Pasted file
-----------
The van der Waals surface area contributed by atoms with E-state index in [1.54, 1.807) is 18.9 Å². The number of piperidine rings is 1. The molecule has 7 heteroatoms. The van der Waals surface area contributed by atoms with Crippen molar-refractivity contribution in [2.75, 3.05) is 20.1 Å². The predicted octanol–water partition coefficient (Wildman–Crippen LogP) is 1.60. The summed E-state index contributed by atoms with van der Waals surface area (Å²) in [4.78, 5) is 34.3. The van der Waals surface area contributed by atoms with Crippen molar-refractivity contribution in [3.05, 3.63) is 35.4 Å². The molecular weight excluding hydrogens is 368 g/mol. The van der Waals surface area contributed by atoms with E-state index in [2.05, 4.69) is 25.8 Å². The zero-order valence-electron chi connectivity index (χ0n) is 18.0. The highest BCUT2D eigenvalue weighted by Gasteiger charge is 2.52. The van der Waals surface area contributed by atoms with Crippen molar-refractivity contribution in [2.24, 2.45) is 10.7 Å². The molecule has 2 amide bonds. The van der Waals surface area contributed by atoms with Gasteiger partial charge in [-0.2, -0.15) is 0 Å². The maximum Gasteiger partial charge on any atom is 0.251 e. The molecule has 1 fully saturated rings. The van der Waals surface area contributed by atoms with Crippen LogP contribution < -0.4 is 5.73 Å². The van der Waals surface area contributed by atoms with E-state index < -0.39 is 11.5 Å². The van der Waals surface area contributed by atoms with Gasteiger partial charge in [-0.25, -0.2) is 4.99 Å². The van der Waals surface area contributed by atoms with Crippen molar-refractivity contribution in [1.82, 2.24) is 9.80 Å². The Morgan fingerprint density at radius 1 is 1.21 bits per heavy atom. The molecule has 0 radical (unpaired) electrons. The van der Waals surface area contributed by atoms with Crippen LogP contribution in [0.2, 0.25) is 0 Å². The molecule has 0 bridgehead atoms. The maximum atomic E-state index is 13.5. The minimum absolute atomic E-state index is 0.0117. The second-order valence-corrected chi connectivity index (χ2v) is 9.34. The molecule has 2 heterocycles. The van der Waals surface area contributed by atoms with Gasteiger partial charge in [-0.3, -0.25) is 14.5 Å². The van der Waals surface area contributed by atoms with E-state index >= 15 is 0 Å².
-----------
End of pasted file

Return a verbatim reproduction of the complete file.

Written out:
The van der Waals surface area contributed by atoms with E-state index in [1.54, 1.807) is 18.9 Å². The number of piperidine rings is 1. The molecule has 7 heteroatoms. The van der Waals surface area contributed by atoms with Crippen molar-refractivity contribution in [2.75, 3.05) is 20.1 Å². The predicted octanol–water partition coefficient (Wildman–Crippen LogP) is 1.60. The summed E-state index contributed by atoms with van der Waals surface area (Å²) in [4.78, 5) is 34.3. The van der Waals surface area contributed by atoms with Crippen molar-refractivity contribution in [3.05, 3.63) is 35.4 Å². The molecular weight excluding hydrogens is 368 g/mol. The van der Waals surface area contributed by atoms with E-state index in [2.05, 4.69) is 25.8 Å². The zero-order valence-electron chi connectivity index (χ0n) is 18.0. The highest BCUT2D eigenvalue weighted by Gasteiger charge is 2.52. The van der Waals surface area contributed by atoms with Crippen molar-refractivity contribution in [2.24, 2.45) is 10.7 Å². The molecule has 2 amide bonds. The van der Waals surface area contributed by atoms with Gasteiger partial charge in [-0.2, -0.15) is 0 Å². The maximum Gasteiger partial charge on any atom is 0.251 e. The molecule has 1 fully saturated rings. The van der Waals surface area contributed by atoms with Crippen LogP contribution < -0.4 is 5.73 Å². The van der Waals surface area contributed by atoms with E-state index < -0.39 is 11.5 Å². The van der Waals surface area contributed by atoms with Gasteiger partial charge in [-0.25, -0.2) is 4.99 Å². The van der Waals surface area contributed by atoms with Crippen molar-refractivity contribution in [1.82, 2.24) is 9.80 Å². The Morgan fingerprint density at radius 1 is 1.21 bits per heavy atom. The molecule has 0 radical (unpaired) electrons. The van der Waals surface area contributed by atoms with Crippen LogP contribution in [0.2, 0.25) is 0 Å². The molecule has 0 bridgehead atoms. The maximum atomic E-state index is 13.5. The minimum absolute atomic E-state index is 0.0117. The second-order valence-corrected chi connectivity index (χ2v) is 9.34. The molecule has 2 heterocycles. The van der Waals surface area contributed by atoms with Gasteiger partial charge in [-0.3, -0.25) is 14.5 Å². The van der Waals surface area contributed by atoms with E-state index >= 15 is 0 Å².